[ntp:questions] Re: Windows timekeeping - sudden degradation - why?
David J Taylor
david-taylor at blueyonder.co.not-this-bit.nor-this-part.uk.invalid
Thu Dec 8 20:59:40 UTC 2005
Martin Burnicki wrote:
> I think the 10/15 ms switching is just used to maintain a kind of
> synchronization between the standard tick rate and the MM timer tick
Thanks for that detailed explanation, which I've saved for future
What is still unexplained on this system, though, is why on Friday at
14:30 the system change from (I suspect) a single stable clock timing (one
unaffected by running MM applications) to a 10/15ms timing which affects
NTP like crazy?
Looking now, the system is as stable with the MM timer running at 1KHz as
it ever was before. I'm going to see what your NTP Time Server Monitor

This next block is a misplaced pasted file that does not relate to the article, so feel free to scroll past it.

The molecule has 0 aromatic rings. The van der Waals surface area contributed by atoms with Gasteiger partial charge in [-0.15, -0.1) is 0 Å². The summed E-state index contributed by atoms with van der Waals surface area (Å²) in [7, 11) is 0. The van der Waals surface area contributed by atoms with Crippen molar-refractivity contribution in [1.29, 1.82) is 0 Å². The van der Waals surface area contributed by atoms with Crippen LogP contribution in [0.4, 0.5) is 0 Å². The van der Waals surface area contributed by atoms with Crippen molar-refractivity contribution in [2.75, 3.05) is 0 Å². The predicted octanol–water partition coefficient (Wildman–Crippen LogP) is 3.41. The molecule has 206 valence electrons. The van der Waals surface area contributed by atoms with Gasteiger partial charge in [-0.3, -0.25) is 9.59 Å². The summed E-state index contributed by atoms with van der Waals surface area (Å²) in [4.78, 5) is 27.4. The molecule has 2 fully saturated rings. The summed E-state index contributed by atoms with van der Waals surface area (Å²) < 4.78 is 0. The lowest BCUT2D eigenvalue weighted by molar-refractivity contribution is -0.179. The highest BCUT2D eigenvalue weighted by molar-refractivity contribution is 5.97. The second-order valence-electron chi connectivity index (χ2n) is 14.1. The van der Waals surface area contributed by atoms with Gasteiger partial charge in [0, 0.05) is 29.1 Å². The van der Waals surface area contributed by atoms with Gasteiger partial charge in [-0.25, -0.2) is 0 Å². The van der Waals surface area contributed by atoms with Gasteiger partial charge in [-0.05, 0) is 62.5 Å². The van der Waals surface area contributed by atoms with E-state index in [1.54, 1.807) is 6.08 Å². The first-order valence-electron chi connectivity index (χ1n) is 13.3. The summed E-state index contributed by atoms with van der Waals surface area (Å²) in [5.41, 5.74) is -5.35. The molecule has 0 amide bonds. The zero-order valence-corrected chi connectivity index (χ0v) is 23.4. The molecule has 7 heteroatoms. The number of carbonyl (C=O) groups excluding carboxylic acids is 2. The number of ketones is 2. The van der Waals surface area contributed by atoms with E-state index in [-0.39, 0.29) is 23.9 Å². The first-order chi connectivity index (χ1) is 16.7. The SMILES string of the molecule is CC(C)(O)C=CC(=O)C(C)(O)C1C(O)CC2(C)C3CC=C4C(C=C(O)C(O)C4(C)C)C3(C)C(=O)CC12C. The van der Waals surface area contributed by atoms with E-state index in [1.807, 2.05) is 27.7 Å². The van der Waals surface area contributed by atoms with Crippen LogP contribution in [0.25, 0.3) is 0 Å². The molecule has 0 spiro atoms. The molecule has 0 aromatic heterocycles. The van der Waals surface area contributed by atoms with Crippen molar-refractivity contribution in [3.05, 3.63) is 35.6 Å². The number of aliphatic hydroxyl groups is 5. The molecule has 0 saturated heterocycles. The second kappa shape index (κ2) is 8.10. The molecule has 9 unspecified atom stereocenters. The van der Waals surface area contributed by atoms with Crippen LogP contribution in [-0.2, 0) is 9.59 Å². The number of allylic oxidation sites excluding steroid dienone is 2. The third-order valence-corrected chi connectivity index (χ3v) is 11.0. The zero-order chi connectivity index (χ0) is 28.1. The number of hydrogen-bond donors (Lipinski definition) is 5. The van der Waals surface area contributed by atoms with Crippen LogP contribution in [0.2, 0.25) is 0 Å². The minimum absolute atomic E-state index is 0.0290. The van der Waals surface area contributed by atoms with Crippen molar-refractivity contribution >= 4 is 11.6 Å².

says, as I've got the statistics from before the problem. (Thanks for the
excellent tool, by the way).
Nov 29: frequency -7.6 .. -7.5, offset -0.006 .. +0.006
During the fault:
Dec 04: frequency -68..-63, offset -0.6 .. +0.6
Dec 08: frequency -16.2 .. -7.56, offset -0.06..+0.06 (but still
So I am coming back towards the drift value I had before the fault, and
the stability is similar (the 0.06 looks like a single transient when I
tried stopping and restarting QuickTime to check my own measurement
OK, I'm now revising my view of what happened. My best guess now is that
before the fault occurred, I was running with the MM timer permanently
enabled, and that's what made the system stable. Something caused that to
stop. What? Does XP SP2 permanently run the MM timer at 1KHz? News to
me if it does!
Too much thinking out loud!
More information about the questions